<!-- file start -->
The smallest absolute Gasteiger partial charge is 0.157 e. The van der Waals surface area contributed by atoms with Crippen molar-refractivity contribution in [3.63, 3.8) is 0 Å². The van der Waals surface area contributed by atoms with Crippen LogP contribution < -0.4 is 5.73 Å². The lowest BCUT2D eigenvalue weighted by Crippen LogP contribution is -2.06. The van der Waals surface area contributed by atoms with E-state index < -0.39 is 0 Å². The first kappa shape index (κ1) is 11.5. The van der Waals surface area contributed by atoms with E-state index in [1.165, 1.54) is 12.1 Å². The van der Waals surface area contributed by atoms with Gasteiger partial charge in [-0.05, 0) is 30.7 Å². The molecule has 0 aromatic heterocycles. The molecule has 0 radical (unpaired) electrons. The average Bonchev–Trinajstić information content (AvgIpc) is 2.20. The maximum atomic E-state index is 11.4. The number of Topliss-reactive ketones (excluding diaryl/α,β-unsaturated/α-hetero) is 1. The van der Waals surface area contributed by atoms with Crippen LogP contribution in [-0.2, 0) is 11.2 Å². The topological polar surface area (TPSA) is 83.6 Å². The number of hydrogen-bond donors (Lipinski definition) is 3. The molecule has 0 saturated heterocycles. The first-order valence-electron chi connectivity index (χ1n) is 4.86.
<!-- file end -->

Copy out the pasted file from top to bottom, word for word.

The smallest absolute Gasteiger partial charge is 0.157 e. The van der Waals surface area contributed by atoms with Crippen molar-refractivity contribution in [3.63, 3.8) is 0 Å². The van der Waals surface area contributed by atoms with Crippen LogP contribution < -0.4 is 5.73 Å². The lowest BCUT2D eigenvalue weighted by Crippen LogP contribution is -2.06. The van der Waals surface area contributed by atoms with E-state index < -0.39 is 0 Å². The first kappa shape index (κ1) is 11.5. The van der Waals surface area contributed by atoms with E-state index in [1.165, 1.54) is 12.1 Å². The van der Waals surface area contributed by atoms with Gasteiger partial charge in [-0.05, 0) is 30.7 Å². The molecule has 0 aromatic heterocycles. The molecule has 0 radical (unpaired) electrons. The average Bonchev–Trinajstić information content (AvgIpc) is 2.20. The maximum atomic E-state index is 11.4. The number of Topliss-reactive ketones (excluding diaryl/α,β-unsaturated/α-hetero) is 1. The van der Waals surface area contributed by atoms with Crippen LogP contribution in [-0.2, 0) is 11.2 Å². The topological polar surface area (TPSA) is 83.6 Å². The number of hydrogen-bond donors (Lipinski definition) is 3. The molecule has 0 saturated heterocycles. The first-order valence-electron chi connectivity index (χ1n) is 4.86.